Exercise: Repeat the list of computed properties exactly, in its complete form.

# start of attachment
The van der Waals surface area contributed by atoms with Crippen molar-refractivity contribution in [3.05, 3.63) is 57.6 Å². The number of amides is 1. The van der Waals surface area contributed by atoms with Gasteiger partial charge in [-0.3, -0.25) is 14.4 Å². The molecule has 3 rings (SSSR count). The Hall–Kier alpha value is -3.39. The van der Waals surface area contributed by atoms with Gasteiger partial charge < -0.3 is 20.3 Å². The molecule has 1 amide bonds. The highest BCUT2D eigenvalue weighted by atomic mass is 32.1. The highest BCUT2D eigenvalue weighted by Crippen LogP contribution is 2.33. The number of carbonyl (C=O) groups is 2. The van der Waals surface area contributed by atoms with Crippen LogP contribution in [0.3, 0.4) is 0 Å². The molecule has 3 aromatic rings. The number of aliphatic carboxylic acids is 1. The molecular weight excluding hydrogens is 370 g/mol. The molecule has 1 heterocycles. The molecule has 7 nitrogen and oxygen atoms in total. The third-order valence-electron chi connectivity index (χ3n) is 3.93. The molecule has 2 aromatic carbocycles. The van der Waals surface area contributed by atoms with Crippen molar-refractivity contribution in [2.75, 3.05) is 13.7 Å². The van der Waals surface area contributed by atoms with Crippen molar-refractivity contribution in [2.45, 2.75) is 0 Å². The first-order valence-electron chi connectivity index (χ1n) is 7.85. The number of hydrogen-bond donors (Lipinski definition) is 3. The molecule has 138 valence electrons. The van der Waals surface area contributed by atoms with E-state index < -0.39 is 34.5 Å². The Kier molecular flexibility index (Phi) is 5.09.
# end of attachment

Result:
The van der Waals surface area contributed by atoms with Crippen molar-refractivity contribution in [3.05, 3.63) is 57.6 Å². The number of amides is 1. The van der Waals surface area contributed by atoms with Gasteiger partial charge in [-0.3, -0.25) is 14.4 Å². The molecule has 3 rings (SSSR count). The Hall–Kier alpha value is -3.39. The van der Waals surface area contributed by atoms with Gasteiger partial charge < -0.3 is 20.3 Å². The molecule has 1 amide bonds. The highest BCUT2D eigenvalue weighted by atomic mass is 32.1. The highest BCUT2D eigenvalue weighted by Crippen LogP contribution is 2.33. The number of carbonyl (C=O) groups is 2. The van der Waals surface area contributed by atoms with Crippen LogP contribution in [0.3, 0.4) is 0 Å². The molecule has 3 aromatic rings. The number of aliphatic carboxylic acids is 1. The molecular weight excluding hydrogens is 370 g/mol. The molecule has 1 heterocycles. The molecule has 7 nitrogen and oxygen atoms in total. The third-order valence-electron chi connectivity index (χ3n) is 3.93. The molecule has 2 aromatic carbocycles. The van der Waals surface area contributed by atoms with Crippen molar-refractivity contribution in [2.75, 3.05) is 13.7 Å². The van der Waals surface area contributed by atoms with Crippen molar-refractivity contribution in [2.45, 2.75) is 0 Å². The first-order valence-electron chi connectivity index (χ1n) is 7.85. The number of hydrogen-bond donors (Lipinski definition) is 3. The molecule has 138 valence electrons. The van der Waals surface area contributed by atoms with E-state index < -0.39 is 34.5 Å². The Kier molecular flexibility index (Phi) is 5.09.